August 2. 2006 - The muddy waters reached Matt Cathey's yard midmorning on July 31, shortly after his wife and triplets evacuated their Grier Road home.
"It's really raging out there," he said, videotaping his firewood, half a trailer and several trees floating by in the overgrown river.
Several days of downpours caused the Santa Cruz River to spill over, just like in 1983 when the river broke free and killed three people. Water levels on July 31 actually surpassed those of the 1983 flood. A 7.3 mile bank protection levee kept most of the water from reaching people's homes this time around, though a few houses in Berry Acres flooded inside.
Officially, about 3 inches of rain fell in the Tucson area in the past week, according to measurements taken at the airport. In some parts of Pima County, as much as 8 inches of rain fell over the five days of storms.
Marana got hit by water from all the area's mountains plus city runoff, which is channeled through the metro area and dumped into the Santa Cruz. The river then carries that water into Marana.
About a foot-and-a-half of water covered the Marana Road and Interstate 10 interchange the morning of July 31.
A precision machinist, Cathey moved his family to Berry Acres less than a year ago. The previous homeowner told him that "it gets a little wet" when it rains.
The water reached the base of an unstable shack atop which Cathey stood. Earlier, he watched the water completely cover his yard in about 10 minutes.
"They said it's already worse than '83," he said. "My backyard is a river."
Cathey's wife and kids went to a friend's house. He tried to save as much as he could from the approaching river. He moved a few boxes of Christmas decorations before declaring, "It's not worth it. I just pray my house is okay."
While talking to his wife via cell phone, he watched the water inch closer to his house and decided to leave.
"I just told my wife I'm going to say a prayer and be on my way."
Marana Police officers evacuated Berry Acres about 9 a.m. on July 31. They set up road blocks on several roads the river had covered.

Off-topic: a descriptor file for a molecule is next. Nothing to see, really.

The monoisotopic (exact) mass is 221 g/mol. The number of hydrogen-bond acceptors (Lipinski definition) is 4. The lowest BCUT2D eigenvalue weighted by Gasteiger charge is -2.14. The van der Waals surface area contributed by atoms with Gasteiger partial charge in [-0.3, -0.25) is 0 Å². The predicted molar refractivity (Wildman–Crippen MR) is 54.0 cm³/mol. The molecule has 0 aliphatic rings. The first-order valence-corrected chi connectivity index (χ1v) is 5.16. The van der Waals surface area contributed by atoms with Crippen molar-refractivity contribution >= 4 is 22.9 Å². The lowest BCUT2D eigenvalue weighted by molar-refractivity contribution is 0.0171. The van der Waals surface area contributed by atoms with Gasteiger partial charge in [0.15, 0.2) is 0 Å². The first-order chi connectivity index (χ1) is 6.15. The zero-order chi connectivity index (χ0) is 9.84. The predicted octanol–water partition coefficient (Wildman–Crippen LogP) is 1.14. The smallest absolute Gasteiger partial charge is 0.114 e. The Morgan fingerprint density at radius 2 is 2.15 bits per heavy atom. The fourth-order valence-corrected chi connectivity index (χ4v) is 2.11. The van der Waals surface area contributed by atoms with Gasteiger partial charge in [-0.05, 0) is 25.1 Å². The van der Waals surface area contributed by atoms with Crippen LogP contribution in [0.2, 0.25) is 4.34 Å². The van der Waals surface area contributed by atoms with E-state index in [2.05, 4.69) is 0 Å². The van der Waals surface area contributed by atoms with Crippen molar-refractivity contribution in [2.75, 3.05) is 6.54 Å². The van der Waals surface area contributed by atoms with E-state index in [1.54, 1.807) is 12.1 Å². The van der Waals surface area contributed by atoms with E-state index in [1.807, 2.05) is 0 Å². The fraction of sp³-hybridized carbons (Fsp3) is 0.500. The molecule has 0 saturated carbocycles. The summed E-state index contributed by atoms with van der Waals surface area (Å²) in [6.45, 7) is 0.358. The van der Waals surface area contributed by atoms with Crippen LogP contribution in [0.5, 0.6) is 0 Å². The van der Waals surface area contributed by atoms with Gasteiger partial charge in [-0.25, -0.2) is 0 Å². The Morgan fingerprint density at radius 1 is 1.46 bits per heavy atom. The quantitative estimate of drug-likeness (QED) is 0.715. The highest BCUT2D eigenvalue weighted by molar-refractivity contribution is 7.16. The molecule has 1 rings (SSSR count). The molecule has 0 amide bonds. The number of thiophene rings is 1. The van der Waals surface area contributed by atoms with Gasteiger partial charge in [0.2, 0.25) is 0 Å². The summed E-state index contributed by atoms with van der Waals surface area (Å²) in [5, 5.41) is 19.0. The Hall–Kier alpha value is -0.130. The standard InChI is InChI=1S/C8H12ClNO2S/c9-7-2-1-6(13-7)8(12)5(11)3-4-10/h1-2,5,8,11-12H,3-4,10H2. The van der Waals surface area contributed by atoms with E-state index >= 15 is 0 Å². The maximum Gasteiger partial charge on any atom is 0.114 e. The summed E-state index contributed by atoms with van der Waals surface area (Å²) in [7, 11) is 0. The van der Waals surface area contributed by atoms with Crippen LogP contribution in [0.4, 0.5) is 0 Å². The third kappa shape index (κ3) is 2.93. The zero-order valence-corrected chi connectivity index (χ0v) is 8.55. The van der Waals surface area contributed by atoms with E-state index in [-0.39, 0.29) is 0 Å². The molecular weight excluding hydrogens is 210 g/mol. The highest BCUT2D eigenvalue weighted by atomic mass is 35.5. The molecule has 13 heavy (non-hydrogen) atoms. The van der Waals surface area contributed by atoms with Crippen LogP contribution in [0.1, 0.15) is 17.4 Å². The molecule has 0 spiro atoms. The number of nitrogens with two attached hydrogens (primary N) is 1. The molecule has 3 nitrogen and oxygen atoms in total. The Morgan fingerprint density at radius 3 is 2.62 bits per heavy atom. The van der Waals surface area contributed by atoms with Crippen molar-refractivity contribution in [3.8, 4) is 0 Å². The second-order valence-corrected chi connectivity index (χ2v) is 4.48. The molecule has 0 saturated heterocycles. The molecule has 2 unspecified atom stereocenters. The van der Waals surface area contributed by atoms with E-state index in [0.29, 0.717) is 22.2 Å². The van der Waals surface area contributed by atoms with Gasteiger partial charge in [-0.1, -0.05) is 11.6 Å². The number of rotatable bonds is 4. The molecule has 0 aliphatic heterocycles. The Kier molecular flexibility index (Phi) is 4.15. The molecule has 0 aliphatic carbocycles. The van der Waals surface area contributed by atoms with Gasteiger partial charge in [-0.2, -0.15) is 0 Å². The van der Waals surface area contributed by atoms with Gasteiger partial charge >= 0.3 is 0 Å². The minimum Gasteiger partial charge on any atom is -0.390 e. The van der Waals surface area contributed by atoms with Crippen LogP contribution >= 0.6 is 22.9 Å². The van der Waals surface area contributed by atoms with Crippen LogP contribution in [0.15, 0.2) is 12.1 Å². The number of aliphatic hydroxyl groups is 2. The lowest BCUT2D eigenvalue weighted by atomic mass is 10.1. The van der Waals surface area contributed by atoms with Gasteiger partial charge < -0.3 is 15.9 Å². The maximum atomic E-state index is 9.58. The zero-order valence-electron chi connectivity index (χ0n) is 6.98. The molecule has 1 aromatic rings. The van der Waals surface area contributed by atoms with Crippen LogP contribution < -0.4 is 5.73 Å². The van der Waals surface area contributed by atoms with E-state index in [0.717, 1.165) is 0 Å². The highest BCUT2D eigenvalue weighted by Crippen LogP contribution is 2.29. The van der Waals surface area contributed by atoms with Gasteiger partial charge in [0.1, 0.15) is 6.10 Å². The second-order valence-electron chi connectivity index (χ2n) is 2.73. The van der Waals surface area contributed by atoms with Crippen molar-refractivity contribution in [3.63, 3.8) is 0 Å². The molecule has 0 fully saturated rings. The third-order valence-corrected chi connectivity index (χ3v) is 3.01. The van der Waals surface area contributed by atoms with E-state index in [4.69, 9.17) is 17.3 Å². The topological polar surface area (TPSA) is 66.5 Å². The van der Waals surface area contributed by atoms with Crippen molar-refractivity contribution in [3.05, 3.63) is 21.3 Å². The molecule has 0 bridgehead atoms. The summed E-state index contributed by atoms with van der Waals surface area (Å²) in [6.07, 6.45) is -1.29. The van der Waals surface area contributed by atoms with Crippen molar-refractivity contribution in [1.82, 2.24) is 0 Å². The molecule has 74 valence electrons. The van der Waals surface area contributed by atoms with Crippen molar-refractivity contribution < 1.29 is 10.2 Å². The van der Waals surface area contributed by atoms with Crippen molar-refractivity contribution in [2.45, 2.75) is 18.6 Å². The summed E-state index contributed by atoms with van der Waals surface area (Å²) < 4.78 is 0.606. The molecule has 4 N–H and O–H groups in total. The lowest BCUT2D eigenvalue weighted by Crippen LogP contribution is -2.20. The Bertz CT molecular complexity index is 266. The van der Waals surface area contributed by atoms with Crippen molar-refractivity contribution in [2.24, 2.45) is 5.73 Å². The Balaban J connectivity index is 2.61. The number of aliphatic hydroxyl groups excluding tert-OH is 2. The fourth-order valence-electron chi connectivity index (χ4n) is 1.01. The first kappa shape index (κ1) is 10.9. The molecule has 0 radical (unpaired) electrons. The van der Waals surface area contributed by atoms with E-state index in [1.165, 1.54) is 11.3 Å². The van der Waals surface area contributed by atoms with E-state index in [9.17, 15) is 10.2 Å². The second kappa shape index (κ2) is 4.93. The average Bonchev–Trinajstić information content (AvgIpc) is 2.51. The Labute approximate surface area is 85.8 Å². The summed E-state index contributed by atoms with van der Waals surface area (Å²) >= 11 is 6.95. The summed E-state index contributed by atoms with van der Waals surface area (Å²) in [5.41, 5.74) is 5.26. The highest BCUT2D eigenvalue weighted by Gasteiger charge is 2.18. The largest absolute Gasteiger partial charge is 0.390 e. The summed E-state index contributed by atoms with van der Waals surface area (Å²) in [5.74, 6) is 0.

About 80 families left their homes. Some went back to fill up truck beds with belongings, while others hopped in their cars with next to nothing and drove away. Cathey's neighbor grabbed her baby and left everything else.
The town of Marana about 6 p.m. allowed residents to return to their homes, about two hours after Mayor Ed Honea declared Marana "a disaster area."
Marana Middle School cafeteria acted as a temporary shelter.
"So far, we've only had four people," Red Cross Volunteer Alan Drexler said about noon.
Helen Key, 85, passed the time reading a novel, her walker at her side. She lives on Grier Road with her son, who went to a nearby gas station for some food.
"In '83, we had a man swept off the Sanders Road bridge," said Key, who served on the town council from 1991 to 1995.
Officials closed the Sanders Road bridge, along with bridges on Marana, Ina and Avra Valley roads, where the Santa Cruz meets the CAP Canal.
Water completely covered Marana Road, just north of the Santa Cruz River. An electrical fence popped and fizzed under the current.
In the early afternoon, Marana public works crews sat at the Sanders Road bridge waiting to see if the water would overtake the structure. The river reached the bottom of the bridge, then receded about a foot, leaving mud and trees lodged beneath the bridge.
Earlier, cars lined Ina Road as onlookers held their breaths, watching an uprooted tree get caught on power lines hanging above the river. The tree yanked the two lowest lines, making the poles sway before shaking loose.
Water found its way into a handful of Marana homes, Honea said. Continental Ranch residents saw no flooding, thanks to the bank protection, he noted.
Inspectors have begun assessing damage. An early estimate at one property found up to $500,000 worth of damage to irrigation lines, officials said.
About 70 of the approximately 80 homes in Berry Acres set in the floodplain. The rest set in the floodway. Honea ventured to say that "not very many" residents had flood insurance. "It's expensive," he said. "And you can't buy it if you're in the floodway."
Pima County and Marana in recent years bought several of the homes in the floodway as part of a now-abandoned program to assist residents in Berry Acres.
Marana hopes to use state and possibly federal money to help residents cover any losses as a result of the flooding, Honea said.
The town of Marana has activated its 24-hour emergency operations center as forecasters have predicted a chance of scattered and isolated thunderstorms for the entire week.